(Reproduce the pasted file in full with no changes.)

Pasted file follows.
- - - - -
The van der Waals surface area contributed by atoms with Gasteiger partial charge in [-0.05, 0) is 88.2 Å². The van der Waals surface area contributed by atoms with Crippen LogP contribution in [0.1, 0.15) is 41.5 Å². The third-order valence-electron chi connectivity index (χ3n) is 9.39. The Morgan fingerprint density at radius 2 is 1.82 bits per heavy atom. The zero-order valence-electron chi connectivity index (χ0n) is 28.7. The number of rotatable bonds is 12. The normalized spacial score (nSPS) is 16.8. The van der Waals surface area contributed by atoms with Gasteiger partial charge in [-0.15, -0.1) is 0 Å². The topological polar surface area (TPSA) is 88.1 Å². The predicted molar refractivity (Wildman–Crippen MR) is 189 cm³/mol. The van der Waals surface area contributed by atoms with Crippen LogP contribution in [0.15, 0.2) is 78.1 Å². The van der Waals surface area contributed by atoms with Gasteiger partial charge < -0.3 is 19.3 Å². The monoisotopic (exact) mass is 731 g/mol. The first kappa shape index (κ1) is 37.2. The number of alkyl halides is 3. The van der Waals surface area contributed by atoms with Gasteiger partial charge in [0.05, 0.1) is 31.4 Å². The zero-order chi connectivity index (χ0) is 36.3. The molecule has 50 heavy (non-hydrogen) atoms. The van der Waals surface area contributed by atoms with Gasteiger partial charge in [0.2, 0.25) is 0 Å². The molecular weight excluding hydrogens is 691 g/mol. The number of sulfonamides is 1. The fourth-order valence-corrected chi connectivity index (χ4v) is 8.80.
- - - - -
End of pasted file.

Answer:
The van der Waals surface area contributed by atoms with Gasteiger partial charge in [-0.05, 0) is 88.2 Å². The van der Waals surface area contributed by atoms with Crippen LogP contribution in [0.1, 0.15) is 41.5 Å². The third-order valence-electron chi connectivity index (χ3n) is 9.39. The Morgan fingerprint density at radius 2 is 1.82 bits per heavy atom. The zero-order valence-electron chi connectivity index (χ0n) is 28.7. The number of rotatable bonds is 12. The normalized spacial score (nSPS) is 16.8. The van der Waals surface area contributed by atoms with Gasteiger partial charge in [-0.15, -0.1) is 0 Å². The topological polar surface area (TPSA) is 88.1 Å². The predicted molar refractivity (Wildman–Crippen MR) is 189 cm³/mol. The van der Waals surface area contributed by atoms with Crippen LogP contribution in [0.15, 0.2) is 78.1 Å². The van der Waals surface area contributed by atoms with Gasteiger partial charge < -0.3 is 19.3 Å². The monoisotopic (exact) mass is 731 g/mol. The first kappa shape index (κ1) is 37.2. The number of alkyl halides is 3. The van der Waals surface area contributed by atoms with Gasteiger partial charge in [0.05, 0.1) is 31.4 Å². The zero-order chi connectivity index (χ0) is 36.3. The molecule has 50 heavy (non-hydrogen) atoms. The van der Waals surface area contributed by atoms with Gasteiger partial charge in [0.2, 0.25) is 0 Å². The molecular weight excluding hydrogens is 691 g/mol. The number of sulfonamides is 1. The fourth-order valence-corrected chi connectivity index (χ4v) is 8.80.